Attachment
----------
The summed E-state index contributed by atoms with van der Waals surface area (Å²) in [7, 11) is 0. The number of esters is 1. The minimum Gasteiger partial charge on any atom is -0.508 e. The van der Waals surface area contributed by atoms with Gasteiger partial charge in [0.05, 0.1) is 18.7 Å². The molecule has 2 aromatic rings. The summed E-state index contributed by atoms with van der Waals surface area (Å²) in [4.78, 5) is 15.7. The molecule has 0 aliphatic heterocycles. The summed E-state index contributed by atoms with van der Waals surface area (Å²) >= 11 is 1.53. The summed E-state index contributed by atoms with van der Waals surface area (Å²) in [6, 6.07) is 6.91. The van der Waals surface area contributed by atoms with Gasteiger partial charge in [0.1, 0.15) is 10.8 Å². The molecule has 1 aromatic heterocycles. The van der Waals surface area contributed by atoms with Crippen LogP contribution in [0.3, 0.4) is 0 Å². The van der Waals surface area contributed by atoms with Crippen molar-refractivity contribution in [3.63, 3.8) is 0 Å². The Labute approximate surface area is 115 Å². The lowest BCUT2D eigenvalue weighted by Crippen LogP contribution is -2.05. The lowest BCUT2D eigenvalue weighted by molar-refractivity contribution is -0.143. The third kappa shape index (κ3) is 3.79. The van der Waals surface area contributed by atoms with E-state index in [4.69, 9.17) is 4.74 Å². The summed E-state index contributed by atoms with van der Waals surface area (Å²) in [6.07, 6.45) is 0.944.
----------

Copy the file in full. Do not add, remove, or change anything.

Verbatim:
The summed E-state index contributed by atoms with van der Waals surface area (Å²) in [7, 11) is 0. The number of esters is 1. The minimum Gasteiger partial charge on any atom is -0.508 e. The van der Waals surface area contributed by atoms with Gasteiger partial charge in [0.05, 0.1) is 18.7 Å². The molecule has 2 aromatic rings. The summed E-state index contributed by atoms with van der Waals surface area (Å²) in [4.78, 5) is 15.7. The molecule has 0 aliphatic heterocycles. The summed E-state index contributed by atoms with van der Waals surface area (Å²) >= 11 is 1.53. The summed E-state index contributed by atoms with van der Waals surface area (Å²) in [6, 6.07) is 6.91. The van der Waals surface area contributed by atoms with Gasteiger partial charge in [0.1, 0.15) is 10.8 Å². The molecule has 1 aromatic heterocycles. The van der Waals surface area contributed by atoms with Crippen LogP contribution in [0.3, 0.4) is 0 Å². The van der Waals surface area contributed by atoms with Crippen molar-refractivity contribution in [3.63, 3.8) is 0 Å². The Labute approximate surface area is 115 Å². The lowest BCUT2D eigenvalue weighted by Crippen LogP contribution is -2.05. The lowest BCUT2D eigenvalue weighted by molar-refractivity contribution is -0.143. The third kappa shape index (κ3) is 3.79. The van der Waals surface area contributed by atoms with E-state index in [4.69, 9.17) is 4.74 Å². The summed E-state index contributed by atoms with van der Waals surface area (Å²) in [6.07, 6.45) is 0.944.